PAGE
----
The bigger prize is the ability to change the standards by which nearly every piece of real estate in the nation is appraised for collateral-risk management and, in most states, as a basis for ad valorem taxation.
Mischief by Rogue Federal Entity – A tiny federal entity known by the tortuous name the Appraisal Subcommittee of the Federal Financial Institutions Examination Council has gone rogue. The obscure entity oversees what has become a slush fund. Like the nonprofit publisher, it uses its funding stream for gratuitous travel but also to create problems, or exacerbate existing problems, it can later be seen as “solving.” Call it a form of Munchausen’s Syndrome by Proxy.
The agency routinely violates its authorizing statute and the federal Administrative Procedure Act by failing to submit each new version of the publisher’s continually changing appraisal standards to a federal NPRM rulemaking. The agency then pressures state boards to enforce always the most recent version of the standards. Officials from the agency also regularly meet and deliberate behind closed doors with the publisher’s paid panelists. This puts it in open violation of the Federal Advisory Committee Act, but whatever.
Its budget skirts the congressional appropriations process, and that’s the heart of the problem. Its funding violates the Constitution’s Spending Clause. The Fifth Circuit ruled in a near-identical situation in Community Financial Services Association of America v. Consumer Financial Protection Bureau. Congress isn’t permitted to create mercenary agencies that are impervious to congressional appropriations and review.
Because there is no congressional oversight, the tiny agency was able to award $1 million to a Kentucky-based 501(c)(3) run by a man whose LinkedIn page identifies him as living in Bristol in the United Kingdom. The nonprofit’s website was recently changed, removing the man’s overseas telephone line. The group has been used as an intermediary to funnel money to still other organizations, such as the aforementioned National Fair Housing Alliance, for purposes related to justifying the existence of the federal entity. The agency’s authorizing statute only allows it to make grants to the Appraisal Foundation and to the states directly. It isn’t authorized to sprinkle money around to other groups.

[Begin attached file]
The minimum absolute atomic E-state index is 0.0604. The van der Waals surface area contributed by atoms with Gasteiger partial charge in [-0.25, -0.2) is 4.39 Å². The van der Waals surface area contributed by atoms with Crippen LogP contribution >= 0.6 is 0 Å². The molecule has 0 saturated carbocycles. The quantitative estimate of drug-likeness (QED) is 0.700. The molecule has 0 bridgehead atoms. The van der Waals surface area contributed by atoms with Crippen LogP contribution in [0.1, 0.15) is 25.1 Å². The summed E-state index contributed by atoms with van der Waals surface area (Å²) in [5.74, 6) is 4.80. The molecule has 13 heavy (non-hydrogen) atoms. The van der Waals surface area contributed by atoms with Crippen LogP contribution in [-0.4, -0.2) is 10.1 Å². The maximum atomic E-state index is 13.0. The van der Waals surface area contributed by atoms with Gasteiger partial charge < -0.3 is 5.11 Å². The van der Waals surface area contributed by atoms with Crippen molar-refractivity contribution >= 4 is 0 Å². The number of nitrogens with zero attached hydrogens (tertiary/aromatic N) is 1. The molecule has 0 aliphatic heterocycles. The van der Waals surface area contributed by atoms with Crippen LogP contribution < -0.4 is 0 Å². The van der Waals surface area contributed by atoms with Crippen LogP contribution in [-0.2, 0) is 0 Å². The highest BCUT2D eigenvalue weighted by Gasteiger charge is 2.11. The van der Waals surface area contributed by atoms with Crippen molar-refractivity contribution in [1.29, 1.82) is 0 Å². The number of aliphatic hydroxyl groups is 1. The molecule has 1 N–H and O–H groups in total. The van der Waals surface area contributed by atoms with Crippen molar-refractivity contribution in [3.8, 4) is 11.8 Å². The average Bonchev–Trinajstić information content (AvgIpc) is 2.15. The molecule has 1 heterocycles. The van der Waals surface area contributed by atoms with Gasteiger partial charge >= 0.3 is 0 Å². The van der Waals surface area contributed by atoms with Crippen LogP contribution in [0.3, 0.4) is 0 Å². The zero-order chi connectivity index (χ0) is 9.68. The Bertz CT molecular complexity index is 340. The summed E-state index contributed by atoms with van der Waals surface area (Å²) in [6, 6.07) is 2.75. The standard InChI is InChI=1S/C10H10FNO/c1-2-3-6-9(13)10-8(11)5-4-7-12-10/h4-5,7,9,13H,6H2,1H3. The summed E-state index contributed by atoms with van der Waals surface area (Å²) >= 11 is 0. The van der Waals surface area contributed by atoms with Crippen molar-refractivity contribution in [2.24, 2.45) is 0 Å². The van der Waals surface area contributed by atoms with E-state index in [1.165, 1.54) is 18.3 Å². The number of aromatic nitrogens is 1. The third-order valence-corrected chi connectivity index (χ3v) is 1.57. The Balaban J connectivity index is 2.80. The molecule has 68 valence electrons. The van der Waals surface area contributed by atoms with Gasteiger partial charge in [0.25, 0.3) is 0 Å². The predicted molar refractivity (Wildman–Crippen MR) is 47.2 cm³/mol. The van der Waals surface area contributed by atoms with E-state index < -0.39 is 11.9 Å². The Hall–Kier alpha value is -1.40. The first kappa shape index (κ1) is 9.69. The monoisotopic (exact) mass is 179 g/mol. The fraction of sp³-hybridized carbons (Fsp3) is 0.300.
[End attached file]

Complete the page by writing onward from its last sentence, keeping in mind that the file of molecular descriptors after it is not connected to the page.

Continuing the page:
For a decade, the tiny federal entity diverted grant money owed the states to the nonprofit publisher. The publisher then used the money to send state regulators on all-expense-paid trips to places like Tampa, Florida, to promote the use of its copyrighted standards at the state level.
The federal entity receives its sole funding from license renewal fees paid to the states by licensed appraisers. The states then forward a portion of the license renewal funds to the federal entity. Besides violating the Spending Clause, the use of state boards as a collection mechanism for a federal agency’s budget may also violate commandeering prohibitions in the U.S. Constitution’s 10th Amendment.
The rogue agency and the mischief it manufactures is a danger to trillions in collateral valuations.
Capture of Freddie and Fannie – The capture of Freddie and Fannie by the powerful interests of the lenders, homebuilders and Realtors has become a fait accompli. And it happened quickly, as if it had been war-gamed in advance.
In a matter of months, Fannie has eliminated critical checks and balances in an utterly radical experiment with the U.S. taxpayer and U.S. economy on the hook. The mortgage giant began scrapping or weakening long-accepted underwriting safeguards like FICO scoring, title insurance, mortgage insurance, downpayment requirements and appraisals.
Fannie is even encouraging a new form of the “liar loan.” It’s called “Value Acceptance.” It allows a collateral value to be pulled out of the ether by parties with a monetary interest in the loan’s successful closing. But don’t worry. Fannie checks the stated value against its algorithm – the equivalent of a “Zestimate.”
On March 10, Fannie Mae announced it had approved six vendors who will help the mortgage giant skirt appraisals in favor of algorithmic solutions similar to the one that cost Zillow’s investors a half-billion dollars.
But what of the risk all of this has created? Fannie has a plan for that, too. It has begun dumping the surplus risk into capital markets in the form of junk-rated credit default swaps it calls “CRTs.” Fannie has found itself propping up an over-the-counter marketplace for the synthetic derivatives. This was never part of Fannie or Freddie’s mission and will end badly.
Onlookers should not be optimistic about the corrective mechanisms of Freddie and Fannie’s regulator, the Federal Housing Finance Agency. This agency tends to blow with the political winds. The only actual regulator of Freddie and Fannie is the agency’s Inspector General’s Office, though the latter lacks the manpower to do the job of the regulator.
If the hairs on your neck stand straight up, there’s probably a good reason for it.
- Fannie’s Loan Buyback Sophistry Relies on Modifying Analysts’ Behavior - October 16, 2023
- Finding of Bias in Home Valuations Fails by Own Measure - August 14, 2023
- The Nightmarish End of Home Appraisals - July 31, 2023